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Timow’s Turf Midyear Report 2017 (Part 1)

WE ARE OFFICIALLY in the midpoint of 2017 and for the past six months, the Philippine media landscape changed faster than anyone could have guessed.

Here on Timow’s Turf, we will focus on the moments that transpired the first half of the year. Welcome to

Welcome to the Turf’s Midyear Report 2017.

Because of the widened rate of deviance that needs to be recorded as possible, this series is divided into three parts. This article marks the first part of the said series.

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“MathDali” pushes “G Diaries” half an hour late

Robi Domingo and the gang will greet tomorrow morning and every Saturday to teach children some new Math skills with MathDali on ABS-CBN.

(Updated as of 1:34 p.m., June 16, 2017)

AS K-12’s inception and implementation are complete in the recently opened school year, an educational program is going to the main channel.

Starting tomorrow, Knowledge Channel’s MathDali will push over former Secretary of Environment and Natural Resources Gina Lopez’s “G Diaries” original time slot by half an hour.

Presented by Robi Domingo, Igi Boy Flores, Vic Robinson and the Agpangan twins (Joj and Jai) from Pinoy Big Brother, the program originally serves as an offering of the educational cable channel’s 17th anniversary last year.

MathDali will trigger sentimentality for the Batang 90s with MathTinik and its admirable cast (Charlie, Sheila Mae, Patricia, Joey & Miss MathTinik) that discusses topics on the primary and intermediate level. However, the new program will tackle new strategies and techniques specifically tackle on the Grade 4 level.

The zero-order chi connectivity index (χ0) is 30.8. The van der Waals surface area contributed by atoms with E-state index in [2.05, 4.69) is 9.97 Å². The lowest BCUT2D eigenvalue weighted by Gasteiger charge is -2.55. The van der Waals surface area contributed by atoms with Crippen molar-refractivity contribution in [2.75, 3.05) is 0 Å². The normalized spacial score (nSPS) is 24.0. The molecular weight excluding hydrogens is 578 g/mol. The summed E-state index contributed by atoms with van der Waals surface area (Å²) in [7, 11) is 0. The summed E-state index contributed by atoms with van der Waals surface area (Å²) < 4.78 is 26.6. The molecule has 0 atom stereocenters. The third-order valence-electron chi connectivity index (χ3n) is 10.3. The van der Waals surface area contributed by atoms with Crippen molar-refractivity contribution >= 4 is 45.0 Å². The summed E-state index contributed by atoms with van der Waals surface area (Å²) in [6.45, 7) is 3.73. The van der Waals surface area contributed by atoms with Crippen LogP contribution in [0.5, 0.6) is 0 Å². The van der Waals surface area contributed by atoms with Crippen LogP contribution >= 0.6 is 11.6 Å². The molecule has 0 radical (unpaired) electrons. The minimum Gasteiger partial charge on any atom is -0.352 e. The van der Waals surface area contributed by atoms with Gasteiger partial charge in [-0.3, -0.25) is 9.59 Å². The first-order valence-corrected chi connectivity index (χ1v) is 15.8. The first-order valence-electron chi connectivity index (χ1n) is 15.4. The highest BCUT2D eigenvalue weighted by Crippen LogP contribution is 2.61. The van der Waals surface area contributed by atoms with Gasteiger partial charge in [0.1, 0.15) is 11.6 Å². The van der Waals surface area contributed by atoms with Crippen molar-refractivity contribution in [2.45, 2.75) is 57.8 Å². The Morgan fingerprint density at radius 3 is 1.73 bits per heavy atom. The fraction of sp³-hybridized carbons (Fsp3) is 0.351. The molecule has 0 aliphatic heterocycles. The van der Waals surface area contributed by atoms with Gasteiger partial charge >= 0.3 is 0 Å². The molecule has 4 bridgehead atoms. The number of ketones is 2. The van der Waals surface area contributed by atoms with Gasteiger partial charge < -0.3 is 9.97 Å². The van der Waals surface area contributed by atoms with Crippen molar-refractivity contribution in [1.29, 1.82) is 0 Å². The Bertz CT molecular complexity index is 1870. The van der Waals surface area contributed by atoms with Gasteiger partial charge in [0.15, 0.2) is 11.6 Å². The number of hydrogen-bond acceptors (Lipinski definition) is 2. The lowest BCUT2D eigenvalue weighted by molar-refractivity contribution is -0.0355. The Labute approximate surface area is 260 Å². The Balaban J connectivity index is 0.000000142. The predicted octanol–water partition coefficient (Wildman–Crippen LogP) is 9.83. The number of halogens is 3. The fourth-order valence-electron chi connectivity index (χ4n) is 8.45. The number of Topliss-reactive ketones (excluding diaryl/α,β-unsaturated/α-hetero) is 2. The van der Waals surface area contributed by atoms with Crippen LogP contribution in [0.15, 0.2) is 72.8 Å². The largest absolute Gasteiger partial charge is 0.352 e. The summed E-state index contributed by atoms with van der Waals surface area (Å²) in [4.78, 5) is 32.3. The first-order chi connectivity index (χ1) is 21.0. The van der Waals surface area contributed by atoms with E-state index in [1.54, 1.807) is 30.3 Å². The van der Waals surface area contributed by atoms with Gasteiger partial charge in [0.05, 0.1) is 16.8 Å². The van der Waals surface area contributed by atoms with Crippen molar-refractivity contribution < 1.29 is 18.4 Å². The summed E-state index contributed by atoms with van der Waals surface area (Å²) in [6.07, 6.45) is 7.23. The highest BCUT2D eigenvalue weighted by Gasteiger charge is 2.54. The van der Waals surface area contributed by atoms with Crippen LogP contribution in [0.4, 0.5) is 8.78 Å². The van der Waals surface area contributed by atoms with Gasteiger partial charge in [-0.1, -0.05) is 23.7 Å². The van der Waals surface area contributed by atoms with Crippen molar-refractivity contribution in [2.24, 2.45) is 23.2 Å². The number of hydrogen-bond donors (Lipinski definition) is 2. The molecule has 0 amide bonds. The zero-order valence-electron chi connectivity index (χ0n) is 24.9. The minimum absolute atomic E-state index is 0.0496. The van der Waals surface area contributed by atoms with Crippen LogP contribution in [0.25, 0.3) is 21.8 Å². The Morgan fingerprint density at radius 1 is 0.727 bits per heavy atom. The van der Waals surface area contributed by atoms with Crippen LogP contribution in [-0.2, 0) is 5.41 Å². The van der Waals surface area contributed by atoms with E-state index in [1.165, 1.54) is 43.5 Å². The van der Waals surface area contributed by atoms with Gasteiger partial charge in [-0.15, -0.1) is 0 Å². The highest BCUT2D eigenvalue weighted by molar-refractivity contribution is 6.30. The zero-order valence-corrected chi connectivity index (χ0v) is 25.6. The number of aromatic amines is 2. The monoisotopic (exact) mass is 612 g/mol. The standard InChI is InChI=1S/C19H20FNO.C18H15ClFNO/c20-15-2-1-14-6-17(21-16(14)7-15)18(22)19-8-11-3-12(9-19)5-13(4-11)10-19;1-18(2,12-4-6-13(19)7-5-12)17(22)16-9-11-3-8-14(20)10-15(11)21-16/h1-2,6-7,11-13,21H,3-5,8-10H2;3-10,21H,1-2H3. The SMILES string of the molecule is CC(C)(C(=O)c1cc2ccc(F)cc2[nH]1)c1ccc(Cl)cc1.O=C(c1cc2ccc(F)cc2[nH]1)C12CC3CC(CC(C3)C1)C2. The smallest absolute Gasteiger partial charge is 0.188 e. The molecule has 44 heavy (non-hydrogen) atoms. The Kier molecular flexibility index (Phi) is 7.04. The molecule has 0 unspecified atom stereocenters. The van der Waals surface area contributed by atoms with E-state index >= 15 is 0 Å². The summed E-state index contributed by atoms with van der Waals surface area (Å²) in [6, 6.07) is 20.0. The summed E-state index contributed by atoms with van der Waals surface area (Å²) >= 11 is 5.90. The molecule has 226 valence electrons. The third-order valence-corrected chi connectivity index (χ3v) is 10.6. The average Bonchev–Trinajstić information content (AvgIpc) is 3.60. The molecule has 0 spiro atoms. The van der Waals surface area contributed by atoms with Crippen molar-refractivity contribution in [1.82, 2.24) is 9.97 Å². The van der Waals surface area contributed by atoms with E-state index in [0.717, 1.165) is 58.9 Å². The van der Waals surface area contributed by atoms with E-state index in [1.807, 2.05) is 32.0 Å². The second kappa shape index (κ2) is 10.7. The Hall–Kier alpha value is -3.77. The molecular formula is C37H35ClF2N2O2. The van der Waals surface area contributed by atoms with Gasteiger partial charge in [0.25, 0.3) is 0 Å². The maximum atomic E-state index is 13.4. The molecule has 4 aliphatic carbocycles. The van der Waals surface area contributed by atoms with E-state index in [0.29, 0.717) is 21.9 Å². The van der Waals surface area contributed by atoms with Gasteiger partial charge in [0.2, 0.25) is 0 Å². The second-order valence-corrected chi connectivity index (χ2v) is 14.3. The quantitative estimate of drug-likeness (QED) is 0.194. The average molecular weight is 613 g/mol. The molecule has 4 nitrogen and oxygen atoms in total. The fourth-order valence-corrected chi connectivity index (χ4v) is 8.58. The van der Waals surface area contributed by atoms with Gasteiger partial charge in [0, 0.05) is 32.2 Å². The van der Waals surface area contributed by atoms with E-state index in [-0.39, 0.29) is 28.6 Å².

With that, some media critics like Marco Jonathan Rossi and Ed Ching, will arouse (no malice intended) the attention over this development and ask themselves if this move will see the restoration of the dignity of Channel 2 for being child-friendly in the extremely changing age of Philippine television — at least, during the daytime.

MathDali premieres tomorrow, June 17, and airs every Saturday at 8:00 a.m. on ABS-CBN.

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Detailing the “Lupang Hinirang” music videos found on PHTV

[Dedicated to Jenine Shiongshu and the National Historical Commission of the Philippines (NHCP)]

Balik-eskwela na! Tayo’y po magsitayo at awitin natin ang Pambansang Awit.

ANOTHER SCHOOL YEAR has just begun.

Schools around the country usually begin their first day with the flag ceremony. When a teacher moves the hands and/or the accompaniment is played, everyone will stand tall, will face the flagpole and will place their hand over their heart — save those in Scouting and/or CAT uniform as they will salute — and will sing “Lupang Hinirang.”

In television and radio operations, they are required by law (Republic Act 8491) to play it during sign-on and sign-off on their broadcast day. As long as the lyrics, the tempo and the melody are compliantly concerned, when it comes to the visual concept — for television, obviously — it is a different story.

In the spirit of Araw ng Kalayaan as well for next week, Timow’s Turf will tackle over that aspect in detail for each network. Bear in mind that this does count MVs that is aired for seasonal purposes such as Women’s Month provided by the Philippine Commission on Women (PCW) last March. (more…)

Pabasa ng Philippine TV for Holy Week 2017

Ecce Homo (1871) by Antonio Ciseri (1821-1891)

IT’S SO HARD to believe that Holy Week is next week — the first on the nine-month-old Duterte administration and yes, the Turf understands it as a political aspect of Calvary we’re harnessing.
Anyway, in this penultimate and pious week of Lent, many words emanate to our psyche: reflection, journey, sacrifice, panata and self-penitence.

As part of the countdown to 500 years of Christianity, this year (2017) is designated for the Year of Parish as the Communion of Communities.